Date of Award

12-2013

Degree Type

Dissertation

Degree Name

Doctor of Philosophy

Major

Nursing

Major Professor

Mary E. Gunther

Committee Members

Joanne Hall, Sandra Mixer, Mary Ziegler

Abstract

Significance. The Joint Commission established standards to evaluate comprehensive end-of-life infant care and the positive outcomes of such care are well documented. However, findings from multiple studies conducted over the last decade indicate that end-of-life care in the neonatal intensive care unit is not provided consistently or holistically to all dying infants. Because nurses are the healthcare professionals most often responsible for providing this care, anything that detracts from their ability to provide it, including their own affective responses, needs to be addressed.

Aim. The purpose of this study was to explore—through lived and told stories—the affective, interactional, and meaning-related responses that NICU nurses have while caring for dying infants and their families.

Sample, Design, and Methods. Neonatal intensive care nurses were recruited through the online membership discussion boards of the National Association of Neonatal Nurses. Participants were asked to access an online survey link and provide a written narrative describing an end-of-life care situation in which they experienced strong emotions. Demographic data also were collected.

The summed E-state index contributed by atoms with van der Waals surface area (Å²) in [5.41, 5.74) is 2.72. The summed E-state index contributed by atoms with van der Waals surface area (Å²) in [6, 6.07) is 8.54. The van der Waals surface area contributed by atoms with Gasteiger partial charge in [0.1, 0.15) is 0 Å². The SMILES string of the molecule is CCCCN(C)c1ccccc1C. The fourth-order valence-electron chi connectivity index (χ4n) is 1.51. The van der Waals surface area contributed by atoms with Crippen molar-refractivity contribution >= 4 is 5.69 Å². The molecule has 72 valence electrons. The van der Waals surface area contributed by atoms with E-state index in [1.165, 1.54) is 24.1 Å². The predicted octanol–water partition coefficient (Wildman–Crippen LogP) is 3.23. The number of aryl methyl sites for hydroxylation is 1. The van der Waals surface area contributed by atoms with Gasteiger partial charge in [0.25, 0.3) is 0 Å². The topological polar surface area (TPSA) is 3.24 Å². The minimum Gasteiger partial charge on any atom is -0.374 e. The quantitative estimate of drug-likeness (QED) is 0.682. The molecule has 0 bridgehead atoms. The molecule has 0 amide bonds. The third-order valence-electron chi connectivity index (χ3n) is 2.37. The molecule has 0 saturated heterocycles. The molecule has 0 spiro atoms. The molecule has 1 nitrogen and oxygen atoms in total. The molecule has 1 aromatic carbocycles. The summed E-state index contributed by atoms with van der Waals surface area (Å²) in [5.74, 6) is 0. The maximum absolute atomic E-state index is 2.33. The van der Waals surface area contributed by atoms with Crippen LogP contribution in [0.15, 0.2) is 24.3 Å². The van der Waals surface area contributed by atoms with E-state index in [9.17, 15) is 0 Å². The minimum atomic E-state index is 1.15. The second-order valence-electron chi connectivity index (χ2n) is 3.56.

Findings. Narrative analysis revealed many affective responses, but three were the most frequent: responsibility, moral distress, and identification. Feelings of responsibility included (a) a commitment to deliver the best end-of-life care possible, (b) professional inadequacy, (c) disbelief, and d) advocacy. Feelings associated with moral distress were quite common and often related to conflicts between nurses, physicians, and families. Nurses reported feelings of identification with families of dying infants through (a) sharing their grief, (b) forming excess attachments, and (c) experiencing survivor-like guilt.

Implications. Nurse educators are encouraged to discuss more extensively and perhaps through the use of simulation, the positive and negative emotions that may be experienced by nurses who are involved in end-of-life care situations. Nurse leaders are encouraged to promote supportive environments in NICUs and ensure debriefing opportunities for nurses who have recently cared for a dying infant. Significant associations, such as NICU nurses not perceiving their EOLC education as being helpful in providing that care clinically and the percentage of NICU nurses reporting the presence of an end-of-life care policy in their units of employment, also merit further examination.

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